The Conference of the Birds by Peter Sis

November 16, 2011

***This review is part of a TLC Book Tour. A copy of the book reviewed was provided to me free of charge by the publisher.***

Peter Sis is a well-known and highly regarded illustrator, having won the New York Times Book Review Best Illustrated Book of the Year seven times and many other awards as well. I have neither read nor, to my knowledge, browsed any of those books. This does not prevent me from declaring that Peter Sis is an extremely talented artist. This book is evidence enough.

Sis’s The Conference of the Birds is an adaptation of a 4500-line Persian book of poems originally written in the Twelfth Century by Farid ud-Din Attar. Sis’s version incorporates the poet into the story, turning Attar into the hoopoe of the original:

When the poet Attar woke up one morning after an uneasy dream, he realized that he was a hoopoe bird…

The story itself is simple and allegorical. The hoopoe gathers all the other birds together and takes them on a journey of enlightenment to the Mountain Kaf to find the wise King Simorgh. They pass seven valleys: Quest, Love, Understanding, Detachment, Unity, Amazement, and Death. On their way, the flock loses most of its members, dwindling, in the end, to thirty birds. The thirty arrive at the Mountain Kaf and find nothing but a pool. In the pool, they see their own reflection and realize that they are King Simorgh.

The story strikes me as very Buddhist or, even, Spinozan before Spinoza was cool. What is striking to a Twenty-First Century reader, particularly when recalling that Attar was a Persian Muslim born around 1145, is the radical interpretation of Islam contained in this poem. Attar’s views, unfortunately, were too unorthodox (for those in power at the time). Sis relates the final details of Attar’s (largely unknown) life:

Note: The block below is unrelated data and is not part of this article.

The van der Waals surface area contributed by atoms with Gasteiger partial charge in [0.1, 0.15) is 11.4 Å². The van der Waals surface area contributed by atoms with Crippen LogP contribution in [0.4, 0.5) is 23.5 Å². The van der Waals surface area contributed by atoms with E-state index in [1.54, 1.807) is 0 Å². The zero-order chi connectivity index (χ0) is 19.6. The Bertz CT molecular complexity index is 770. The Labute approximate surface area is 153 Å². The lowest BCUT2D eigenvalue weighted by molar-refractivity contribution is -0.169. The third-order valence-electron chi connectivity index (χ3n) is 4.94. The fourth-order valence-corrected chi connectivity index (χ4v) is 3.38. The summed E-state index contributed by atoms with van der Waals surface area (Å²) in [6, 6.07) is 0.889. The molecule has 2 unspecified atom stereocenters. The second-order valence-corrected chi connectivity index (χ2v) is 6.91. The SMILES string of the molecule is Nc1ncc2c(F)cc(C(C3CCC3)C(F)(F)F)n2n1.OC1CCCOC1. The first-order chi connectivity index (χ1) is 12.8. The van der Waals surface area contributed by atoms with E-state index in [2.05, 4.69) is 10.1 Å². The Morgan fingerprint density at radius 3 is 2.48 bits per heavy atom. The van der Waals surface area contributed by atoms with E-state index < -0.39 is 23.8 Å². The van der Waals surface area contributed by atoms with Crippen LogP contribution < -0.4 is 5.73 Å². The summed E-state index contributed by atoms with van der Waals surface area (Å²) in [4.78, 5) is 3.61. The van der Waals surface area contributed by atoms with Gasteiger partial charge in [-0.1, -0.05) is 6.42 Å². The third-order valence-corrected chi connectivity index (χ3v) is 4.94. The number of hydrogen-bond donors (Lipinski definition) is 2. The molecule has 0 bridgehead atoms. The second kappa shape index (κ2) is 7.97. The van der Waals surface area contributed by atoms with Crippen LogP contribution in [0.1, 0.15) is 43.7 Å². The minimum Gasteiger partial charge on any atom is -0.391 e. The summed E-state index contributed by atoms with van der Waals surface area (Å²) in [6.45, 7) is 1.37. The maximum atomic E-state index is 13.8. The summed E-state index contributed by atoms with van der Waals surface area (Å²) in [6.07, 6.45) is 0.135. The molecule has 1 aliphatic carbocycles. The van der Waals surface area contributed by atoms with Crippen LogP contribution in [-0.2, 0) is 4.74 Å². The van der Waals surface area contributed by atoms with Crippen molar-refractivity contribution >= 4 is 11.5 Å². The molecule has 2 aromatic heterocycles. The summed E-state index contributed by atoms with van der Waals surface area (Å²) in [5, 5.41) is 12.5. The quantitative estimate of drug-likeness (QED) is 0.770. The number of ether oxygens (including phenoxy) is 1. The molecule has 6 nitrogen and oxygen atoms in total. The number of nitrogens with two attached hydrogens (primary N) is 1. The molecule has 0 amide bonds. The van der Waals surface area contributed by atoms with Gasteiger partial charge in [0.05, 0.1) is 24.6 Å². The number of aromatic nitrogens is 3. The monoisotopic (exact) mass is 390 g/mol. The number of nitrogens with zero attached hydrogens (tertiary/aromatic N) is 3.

Attar was tried for heresy and banished, his property looted. In the 1220s, he was back in Nishapur, where he died at the hands of Mongol invaders.

I can add little about the poem other than that it does not come across, in Sis’s re-telling, as particularly religious. In Sis’s adaptaion (and I believe the original), the poem undermines traditional Judaic/Christian/Islamic notions of God and the Divine. In The Conference of the Birds, the birds naively begin on a quest to find a distinct being of power and wisdom but, after passing through the seven valleys, realize that they have attained the power of enlightenment and need no separate divinity.

Sis is an illustrator and, frankly, the illustrations are even more powerful than the story. They are stunningly beautiful.

The large flock which begins the journey is made, in a bit of visual foreshadowing, to look like a bird’s head.

Each of the valleys is given an aesthetically-pleasing personality that, for all the lushness of the art, sometimes jars one out of settled expectations. The desolate, burning desert of love, is a good example.

Conveying with words or pictures the experience of holding the book is impossible. The book is printed on textured paper which lends an artsy feel to the pages and enhances the illustrations. The book has to held to be fully appreciated. I was and am awed by the absolute beauty of the book. Physical books will continue to exist so that we can hold stunning objects like this.

I am no art critic nor any sort of artist. I draw stick figures if I must use a pencil to represent people. Yet, even I can recognize the quality, the attention to details, the originality of Sis’s work. Sis uses a vivid and colorful style which, despite the modern appeal, recalls to mind the art of ancient times. Sis and his publisher have wisely chosen not to skimp on the construction of the book.

I am gushing, but the book warrants it. I am extremely pleased to have been exposed to this work and I, in turn, will share it, first with my daughter (who is quite artistic) and, hopefully later, with grandchildren. This is an adult book, though, so I will be sharing it with adults too, starting with my significant other. In the meantime, I will return to it occasionally myself to bask in the beautiful pictures. I was and am awestruck.